Stolar’s music is raw and brave, daring to take an honest stance on feelings many are too scared to explore. He’s also such a gifted songwriter and often collaborates with other musicians to help them find their unique sound and words. In fact, you’ve probably heard his work on the radio without realizing it; Aloe Blacc’s “Brooklyn in the Summer” is one of this season’s top hits.
We recently caught up with Stolar to ask him about how he landed his dream job, his method for staying creative, his favorite Guilds, and what he has coming up!
Tell us a bit about your background. How did you get started with music?
I started playing piano when I was 4 but hated the super structured lessons. It drove me NUTS as a little kid. So I then started secretly writing songs at the piano when my parents were away. I’ve tried to find them but haven’t had any luck. By 9, I was singing for people publicly for the first time and instantly felt a connection. I started playing guitar at 13 and seriously writing songs. Never looked back since!
Tell us about your song writing process. Do you write melodies first, or words? Both at the same time?
For me it varies depending on the situation. I do have a morning practice that I call “The Dig” where I meditate, move my body a bit (yoga) and then improvise melodies and lyrics with an instrument for 10 minutes. I then use pieces of these “Digs” as source material for songs. I find it also helps with in-the-moment creation and bringing up the subconscious sh*t we don’t want to talk about. To me, this concept of following impulse and creating in the moment is the real core of my approach to creativity. In terms of technical process, it really varies on the day, the project and if there are any collaborators. I do intentionally try to work a little differently each day so it keeps me on my toes.
Was there a specific moment when music transitioned from a hobby to what you wanted to do as a career?
To be honest, not really. When I first started singing, it just felt right. I’ve been lucky to never have another “job” besides this.
Do you prefer writing music or performing? Writing for others or writing for yourself? Is writing for other people a different process then when you write for yourself?
I love them all! That would be like asking a parent who their favorite kid is. I think what’s really important is that there is a balance. If I do too much writing for others or too much for me or too much performing I start to burn out a little bit. I’ve learned that the diversity and balance of all the different art forms really works for me. It’s definitely a bit different working with other artists because I feel like my role is to bring the best out of them. It’s to find those special moments, the things they are afraid to say, or are dying to talk about but don’t know it. It’s similar in terms of in-the-moment creation, but that aspect of digging, talking and listening is much different.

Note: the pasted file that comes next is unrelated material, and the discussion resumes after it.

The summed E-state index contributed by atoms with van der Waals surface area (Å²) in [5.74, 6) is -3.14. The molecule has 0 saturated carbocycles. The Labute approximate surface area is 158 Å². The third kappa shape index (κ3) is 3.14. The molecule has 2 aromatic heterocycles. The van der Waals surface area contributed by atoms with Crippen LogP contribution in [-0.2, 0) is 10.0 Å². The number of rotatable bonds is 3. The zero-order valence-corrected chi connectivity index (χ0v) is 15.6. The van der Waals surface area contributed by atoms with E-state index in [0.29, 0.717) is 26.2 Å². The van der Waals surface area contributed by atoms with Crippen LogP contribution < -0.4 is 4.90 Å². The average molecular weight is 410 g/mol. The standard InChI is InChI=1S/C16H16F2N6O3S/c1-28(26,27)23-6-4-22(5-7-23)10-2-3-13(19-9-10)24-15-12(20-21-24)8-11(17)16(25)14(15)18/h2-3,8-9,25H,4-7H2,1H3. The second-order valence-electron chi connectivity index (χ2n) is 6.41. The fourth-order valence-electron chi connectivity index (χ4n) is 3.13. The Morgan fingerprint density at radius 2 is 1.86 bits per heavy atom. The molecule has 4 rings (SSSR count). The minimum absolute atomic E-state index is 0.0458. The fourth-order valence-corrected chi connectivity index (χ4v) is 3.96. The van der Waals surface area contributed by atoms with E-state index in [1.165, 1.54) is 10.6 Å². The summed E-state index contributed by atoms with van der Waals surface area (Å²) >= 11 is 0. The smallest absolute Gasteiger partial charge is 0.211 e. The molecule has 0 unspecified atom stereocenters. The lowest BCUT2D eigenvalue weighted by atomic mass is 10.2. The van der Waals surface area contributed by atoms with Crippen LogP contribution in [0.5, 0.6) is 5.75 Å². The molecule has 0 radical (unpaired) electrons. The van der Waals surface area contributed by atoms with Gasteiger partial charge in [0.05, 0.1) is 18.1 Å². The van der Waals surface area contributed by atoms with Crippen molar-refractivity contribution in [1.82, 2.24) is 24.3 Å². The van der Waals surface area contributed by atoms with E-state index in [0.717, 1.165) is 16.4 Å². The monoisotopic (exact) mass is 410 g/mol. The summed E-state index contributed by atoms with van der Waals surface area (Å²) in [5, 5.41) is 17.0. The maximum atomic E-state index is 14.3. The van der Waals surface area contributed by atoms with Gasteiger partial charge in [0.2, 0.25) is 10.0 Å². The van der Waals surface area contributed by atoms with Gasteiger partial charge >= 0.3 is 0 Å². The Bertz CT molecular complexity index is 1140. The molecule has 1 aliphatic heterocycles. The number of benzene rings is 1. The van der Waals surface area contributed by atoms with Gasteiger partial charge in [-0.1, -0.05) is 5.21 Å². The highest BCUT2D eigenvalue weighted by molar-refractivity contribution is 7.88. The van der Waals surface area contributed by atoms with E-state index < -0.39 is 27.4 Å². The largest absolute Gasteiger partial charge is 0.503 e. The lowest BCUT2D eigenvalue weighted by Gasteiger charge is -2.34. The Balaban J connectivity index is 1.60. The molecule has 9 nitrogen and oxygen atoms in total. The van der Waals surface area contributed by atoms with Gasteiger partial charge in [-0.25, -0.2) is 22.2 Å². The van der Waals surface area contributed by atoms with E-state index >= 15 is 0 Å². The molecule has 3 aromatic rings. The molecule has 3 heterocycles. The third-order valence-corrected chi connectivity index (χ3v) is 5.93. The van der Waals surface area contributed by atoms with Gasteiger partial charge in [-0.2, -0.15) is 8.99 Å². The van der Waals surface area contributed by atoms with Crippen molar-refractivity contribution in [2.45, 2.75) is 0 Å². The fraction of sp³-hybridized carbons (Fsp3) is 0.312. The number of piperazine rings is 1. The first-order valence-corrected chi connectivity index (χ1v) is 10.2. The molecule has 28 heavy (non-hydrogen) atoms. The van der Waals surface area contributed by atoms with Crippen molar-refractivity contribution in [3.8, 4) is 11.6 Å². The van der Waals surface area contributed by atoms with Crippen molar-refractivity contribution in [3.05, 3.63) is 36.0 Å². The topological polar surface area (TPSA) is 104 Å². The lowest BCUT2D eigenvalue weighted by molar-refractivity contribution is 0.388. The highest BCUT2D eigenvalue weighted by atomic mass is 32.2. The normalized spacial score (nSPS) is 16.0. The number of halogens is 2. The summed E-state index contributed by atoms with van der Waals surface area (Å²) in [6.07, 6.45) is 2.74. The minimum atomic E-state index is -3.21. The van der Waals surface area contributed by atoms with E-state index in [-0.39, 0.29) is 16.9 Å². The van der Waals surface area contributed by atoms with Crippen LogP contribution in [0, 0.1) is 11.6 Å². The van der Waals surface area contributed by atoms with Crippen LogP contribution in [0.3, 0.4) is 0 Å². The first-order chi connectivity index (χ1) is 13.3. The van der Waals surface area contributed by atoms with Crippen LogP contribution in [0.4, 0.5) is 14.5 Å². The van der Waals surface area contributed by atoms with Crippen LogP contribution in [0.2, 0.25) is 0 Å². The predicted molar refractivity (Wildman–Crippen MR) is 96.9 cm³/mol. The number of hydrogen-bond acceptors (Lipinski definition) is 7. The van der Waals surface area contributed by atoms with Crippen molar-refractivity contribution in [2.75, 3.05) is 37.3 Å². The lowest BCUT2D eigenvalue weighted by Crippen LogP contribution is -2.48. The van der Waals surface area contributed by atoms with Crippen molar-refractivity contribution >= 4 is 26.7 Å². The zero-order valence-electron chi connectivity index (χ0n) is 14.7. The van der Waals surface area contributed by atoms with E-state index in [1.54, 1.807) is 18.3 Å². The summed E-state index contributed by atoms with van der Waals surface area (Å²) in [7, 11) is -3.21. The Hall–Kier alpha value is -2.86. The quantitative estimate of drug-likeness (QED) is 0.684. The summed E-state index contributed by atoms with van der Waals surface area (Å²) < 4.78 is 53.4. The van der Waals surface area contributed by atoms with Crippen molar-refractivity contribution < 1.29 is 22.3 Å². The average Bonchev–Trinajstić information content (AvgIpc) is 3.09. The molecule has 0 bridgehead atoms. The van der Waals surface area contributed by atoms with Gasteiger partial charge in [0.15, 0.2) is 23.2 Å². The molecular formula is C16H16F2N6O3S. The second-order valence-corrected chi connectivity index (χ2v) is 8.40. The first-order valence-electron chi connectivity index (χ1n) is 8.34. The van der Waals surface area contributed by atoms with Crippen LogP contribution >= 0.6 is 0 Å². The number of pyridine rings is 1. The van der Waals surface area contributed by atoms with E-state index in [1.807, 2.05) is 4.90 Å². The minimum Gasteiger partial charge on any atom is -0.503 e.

Tell us about your Guilds. Any standouts? What draws you to them?
There is something about my White Starfire V that I can’t get enough of. I think it’s the body that is has tonally. There is still the ability to cut through everything in a band but I can also just play that guitar by myself and it will take up all of the space I need. I also love that I can play it acoustically in a room if I’m writing. I’m obsessed with the T-Bird but that’s in a different way. There is nothing like cranking up the drive as much as possible and writing music with that guitar. It also just feels like I’m driving a Ferrari. My 90’s Guild acoustic is like home for me. I love it like a child. I’ll have this one forever.
Does your Guild influence your tone and your style of writing?
100%, sonically the tone of the instrument and the feel influence anything I do. For me though, it’s the mentality of Guild that I like. It’s a working guitar, it’s for playing loud, playing a lot and bringing out of the house. I love that it’s an instrument built to use not just to look pretty. Don’t get me wrong–they they look pretty–but Guild feels like Bruce Springsteen in a guitar to me.
What’s been your favorite gig to date?
A 2014 sold out show in Chicago where everyone was just the right amount of drunk and knew all the words to a new song I had posted online. I was playing the Guild acoustic. It was only 300 people but the venue was built for 275 so the room was FILLED with energy. I still think about it sometimes.
Who are your biggest influences?
For me it’s not just about music but the vibe, story, life, and essence of the artists that influence me. McCartney, Prince, Michael Jackson, Paul Simon, Daft Punk, Bob Marley, Carol King and on the newer side Jon Bellion, Jack Garratt, my best friend Caroline Pennell and most of all Kendrick.
What do you do when you’re not gigging or playing music? Any other hobbies?
Well… I love plants so I have a rooftop garden where I write and hang out a lot. I also have a vision for a studio that involves fossils and dinosaurs… That’s a working hobby but def a place I go in my mind to have fun.
What’s in store next?
On the artist, side I’m in the middle of this project called Raw Emotions where I release a song each month connected to a different emotion and collaborate with artists in different mediums to create art around the emotion. I’m also starting to build the Raw Emotions Live show where I explore these songs and concepts live. I’ve also got a host of songs coming out with other artists and features with some DJ’s. I travel a lot at the moment too (about half the month), so right now I’m just working on feeling like I’m grounded and at home wherever I am–it’s definitely the hardest thing I’ve ever done. I’d say follow along with Raw Emotions on Spotify and Instagram, those are my favorite places to create and share.